‘Mrs Parks, will you join me on the platform tonight at the meeting, when we gather to pray, lift our praises to heaven, and tell people how we’re going to change those segregation rules?’ His eyes almost twinkled. ‘You’ll be sitting at the front this time!’
Rosa grinned. ‘Yes!’
After sharing the story, ask: What was the rule that Rosa was challenging? (Black people and white people not being allowed to sit together.) Why was that rule in place? (Because at that time, many people believed that white people were better than black people and shouldn’t have to sit next to people who they thought weren’t as important as them.)
Religious Education: making positive changes
Share the story with the class, using sourced images for illustration as suggested earlier.
For writing: Title: ‘Changing a bad rule’
- Draw a simple line of chairs inside the outline of a bus. Create a speech bubble for the driver, saying, ‘Get to the back of the bus!’ Add a thought bubble for Rosa, saying what she might be thinking or worrying about.
- Copy and complete: ‘Rosa was a Christian who believed everyone was worth the same. She was angry because…’
- Discuss and write about why you think those rules were made in the first place.
In the Bible, James was a brother of Jesus who was passionate about justice – making things fair. Long ago, he wrote a letter that said:
‘My friends, if you have faith in our glorious Lord Jesus Christ, you won’t treat some people better than others. Suppose a rich person wearing fancy clothes and a gold ring comes to one of your meetings. And suppose a poor person dressed in worn-out clothes also comes. You must not give the best seat to the one in fine clothes and tell the one who is poor to stand at the side or sit on the floor. That is the same as saying that some people are better than others, and you would be acting like a crooked judge’ (James 2:1-4, CEV).
What do you think James might say about the separation rules on Rosa’s bus? Do you think he would be right? Write about it.
Plenary: Share some pupil responses. Ensure that the meaning of the Bible passage is discussed and evaluated.
Values: Changing bad rules
Questions for discussion and writing:
- Imagine an obviously bad school rule that it would be right to break (Cheating is allowed in tests?), and say why.
- Draw a traditional signpost at a road junction. What were the most important choices that Rosa Parks faced in this story? Write the choices, or different directions, on the sign.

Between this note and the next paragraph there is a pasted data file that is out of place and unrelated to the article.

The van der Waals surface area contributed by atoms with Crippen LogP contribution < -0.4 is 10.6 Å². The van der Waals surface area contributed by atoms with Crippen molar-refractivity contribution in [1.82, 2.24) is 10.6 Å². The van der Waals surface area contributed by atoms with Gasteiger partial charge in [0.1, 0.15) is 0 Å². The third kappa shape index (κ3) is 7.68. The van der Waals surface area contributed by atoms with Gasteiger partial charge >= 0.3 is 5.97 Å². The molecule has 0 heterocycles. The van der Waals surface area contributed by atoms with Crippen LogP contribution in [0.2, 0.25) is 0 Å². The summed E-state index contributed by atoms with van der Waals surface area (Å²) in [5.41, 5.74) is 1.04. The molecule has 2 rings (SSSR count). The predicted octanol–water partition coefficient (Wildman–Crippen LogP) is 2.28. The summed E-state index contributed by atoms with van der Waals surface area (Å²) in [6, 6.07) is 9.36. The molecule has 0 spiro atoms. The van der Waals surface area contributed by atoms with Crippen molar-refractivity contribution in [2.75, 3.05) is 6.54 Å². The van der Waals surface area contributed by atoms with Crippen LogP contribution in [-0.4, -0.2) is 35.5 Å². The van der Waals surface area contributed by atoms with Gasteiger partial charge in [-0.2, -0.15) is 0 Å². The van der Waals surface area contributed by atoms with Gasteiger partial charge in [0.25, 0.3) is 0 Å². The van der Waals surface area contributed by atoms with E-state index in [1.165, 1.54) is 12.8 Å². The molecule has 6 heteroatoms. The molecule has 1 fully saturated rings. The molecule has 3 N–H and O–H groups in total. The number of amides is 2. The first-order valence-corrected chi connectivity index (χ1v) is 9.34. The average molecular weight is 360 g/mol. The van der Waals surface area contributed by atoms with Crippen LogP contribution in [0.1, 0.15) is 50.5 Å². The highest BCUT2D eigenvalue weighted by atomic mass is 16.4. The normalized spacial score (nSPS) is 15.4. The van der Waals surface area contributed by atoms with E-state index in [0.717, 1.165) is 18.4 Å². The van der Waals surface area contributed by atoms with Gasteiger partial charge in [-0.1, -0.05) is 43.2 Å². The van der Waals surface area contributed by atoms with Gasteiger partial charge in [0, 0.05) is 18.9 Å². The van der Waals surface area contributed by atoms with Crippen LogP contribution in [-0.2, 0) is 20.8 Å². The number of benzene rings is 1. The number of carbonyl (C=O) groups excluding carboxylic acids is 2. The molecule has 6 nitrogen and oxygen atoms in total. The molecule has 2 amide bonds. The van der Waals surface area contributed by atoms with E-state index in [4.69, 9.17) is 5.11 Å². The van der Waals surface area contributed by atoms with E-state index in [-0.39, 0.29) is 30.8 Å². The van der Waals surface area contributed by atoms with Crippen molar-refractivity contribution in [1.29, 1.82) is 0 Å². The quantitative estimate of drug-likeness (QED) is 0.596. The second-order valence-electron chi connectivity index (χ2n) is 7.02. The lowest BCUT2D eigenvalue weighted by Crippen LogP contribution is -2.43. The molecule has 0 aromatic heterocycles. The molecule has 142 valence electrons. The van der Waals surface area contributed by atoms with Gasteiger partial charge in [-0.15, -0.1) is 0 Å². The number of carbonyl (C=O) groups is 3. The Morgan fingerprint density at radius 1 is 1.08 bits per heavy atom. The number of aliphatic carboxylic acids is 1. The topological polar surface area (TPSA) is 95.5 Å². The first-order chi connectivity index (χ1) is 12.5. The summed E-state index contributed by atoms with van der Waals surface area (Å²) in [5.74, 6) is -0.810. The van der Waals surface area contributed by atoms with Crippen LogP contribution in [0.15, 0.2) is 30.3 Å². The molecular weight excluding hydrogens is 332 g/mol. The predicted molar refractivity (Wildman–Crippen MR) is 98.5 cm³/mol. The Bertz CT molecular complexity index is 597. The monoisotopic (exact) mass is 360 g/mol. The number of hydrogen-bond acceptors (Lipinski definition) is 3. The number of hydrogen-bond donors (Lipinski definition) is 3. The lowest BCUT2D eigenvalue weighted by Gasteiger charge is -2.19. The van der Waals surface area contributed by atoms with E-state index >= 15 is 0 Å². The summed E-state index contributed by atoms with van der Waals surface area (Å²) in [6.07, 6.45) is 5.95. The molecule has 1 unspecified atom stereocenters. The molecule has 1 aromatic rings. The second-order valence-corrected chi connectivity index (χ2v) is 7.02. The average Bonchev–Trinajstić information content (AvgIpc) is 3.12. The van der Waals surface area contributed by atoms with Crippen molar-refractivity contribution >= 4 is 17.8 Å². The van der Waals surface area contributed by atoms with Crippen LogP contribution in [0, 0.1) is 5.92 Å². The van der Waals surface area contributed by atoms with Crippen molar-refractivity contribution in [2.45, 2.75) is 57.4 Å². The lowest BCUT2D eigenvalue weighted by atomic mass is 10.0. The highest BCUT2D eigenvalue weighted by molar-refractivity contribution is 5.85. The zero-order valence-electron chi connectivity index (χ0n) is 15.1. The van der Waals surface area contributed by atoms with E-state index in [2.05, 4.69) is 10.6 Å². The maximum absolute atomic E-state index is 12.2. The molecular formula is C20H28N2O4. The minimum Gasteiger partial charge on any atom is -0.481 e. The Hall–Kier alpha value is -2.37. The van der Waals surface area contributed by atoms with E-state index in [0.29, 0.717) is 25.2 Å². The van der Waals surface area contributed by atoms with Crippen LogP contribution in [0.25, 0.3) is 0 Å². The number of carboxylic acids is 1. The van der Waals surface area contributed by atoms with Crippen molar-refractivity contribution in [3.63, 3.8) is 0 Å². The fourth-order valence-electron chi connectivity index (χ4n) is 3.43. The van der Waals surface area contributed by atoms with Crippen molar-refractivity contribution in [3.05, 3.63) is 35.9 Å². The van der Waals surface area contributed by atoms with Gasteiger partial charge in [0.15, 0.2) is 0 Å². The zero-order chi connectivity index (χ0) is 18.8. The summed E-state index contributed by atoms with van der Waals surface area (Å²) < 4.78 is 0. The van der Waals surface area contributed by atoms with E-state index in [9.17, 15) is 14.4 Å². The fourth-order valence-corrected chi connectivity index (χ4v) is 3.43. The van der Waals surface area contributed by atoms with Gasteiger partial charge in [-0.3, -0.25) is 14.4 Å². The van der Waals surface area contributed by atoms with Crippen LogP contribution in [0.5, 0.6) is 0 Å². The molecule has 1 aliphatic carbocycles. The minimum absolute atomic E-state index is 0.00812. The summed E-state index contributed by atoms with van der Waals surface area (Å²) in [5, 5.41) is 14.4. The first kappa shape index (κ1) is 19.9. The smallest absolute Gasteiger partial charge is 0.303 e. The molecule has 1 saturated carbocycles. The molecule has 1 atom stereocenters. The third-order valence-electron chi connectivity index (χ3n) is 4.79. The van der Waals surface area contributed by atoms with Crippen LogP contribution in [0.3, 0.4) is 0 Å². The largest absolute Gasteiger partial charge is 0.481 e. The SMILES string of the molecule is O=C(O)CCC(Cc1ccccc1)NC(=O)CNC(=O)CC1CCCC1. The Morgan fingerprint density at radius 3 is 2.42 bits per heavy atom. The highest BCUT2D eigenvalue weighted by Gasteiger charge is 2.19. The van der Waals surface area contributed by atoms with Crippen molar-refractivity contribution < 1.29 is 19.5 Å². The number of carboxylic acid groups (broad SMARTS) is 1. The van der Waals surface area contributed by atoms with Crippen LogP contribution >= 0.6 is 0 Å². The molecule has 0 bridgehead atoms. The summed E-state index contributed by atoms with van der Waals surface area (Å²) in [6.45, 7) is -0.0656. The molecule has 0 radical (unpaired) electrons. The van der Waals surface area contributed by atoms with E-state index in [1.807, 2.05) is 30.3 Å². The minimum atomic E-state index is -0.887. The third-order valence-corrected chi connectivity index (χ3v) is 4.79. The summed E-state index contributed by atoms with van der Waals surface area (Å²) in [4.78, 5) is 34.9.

- How would Rosa’s actions change the lives of people in her community?
Values: Using anger creatively
Questions for discussion and writing:
- What unfair things in our world (affecting other people) make you angry?
- What do you think are the most effective and creative ways of changing people’s minds?
- Do you think that children and young people can be ‘agents of change’ – can they bring about change? Look at the story of someone like Malala Yousafzai.
- Can you think of any times when rules and laws have been changed because people thought they were wrong and campaigned hard to change them? Research the lives of famous ‘protesters’ such as Dr Martin Luther King, Nelson Mandela, Mohandas Gandhi, Thomas Clarkson, Greta Thurnburg and Emmeline Pankhurst.
- Read the story for yourself, then locate and illustrate the key moment, the ‘flashpoint’. Think and write about it: What resulted from this key moment? What might have happened if Rosa had reacted differently?
- Describe what happened on the bus from the point of view of the driver, the policeman, the white man who got on the bus, or a passenger at the back of the bus.
- Imagine you are a TV news reporter describing what happened at the end of the day, while Rosa was in jail. Write a news report explaining the key facts about what happened. Use a few sentences of introduction, adding some short imagined ‘vox-pop’ interviews with other passengers, the bus driver, and the policeman. Finish it by considering what this all might mean for people living in the town of Montgomery in future.
- Research the life of Rosa Parks using internet resources, especially Wikipedia and Biography.
- List the ten most important things that you think happened in Rosa’s life. What do you think is the most important thing that people today can learn from her example?
Image of Rosa Parks (Martin Luther King in background) By Unknown – USIA / National Archives and Records Administration Records of the U.S. Information Agency Record Group 306, Public Domain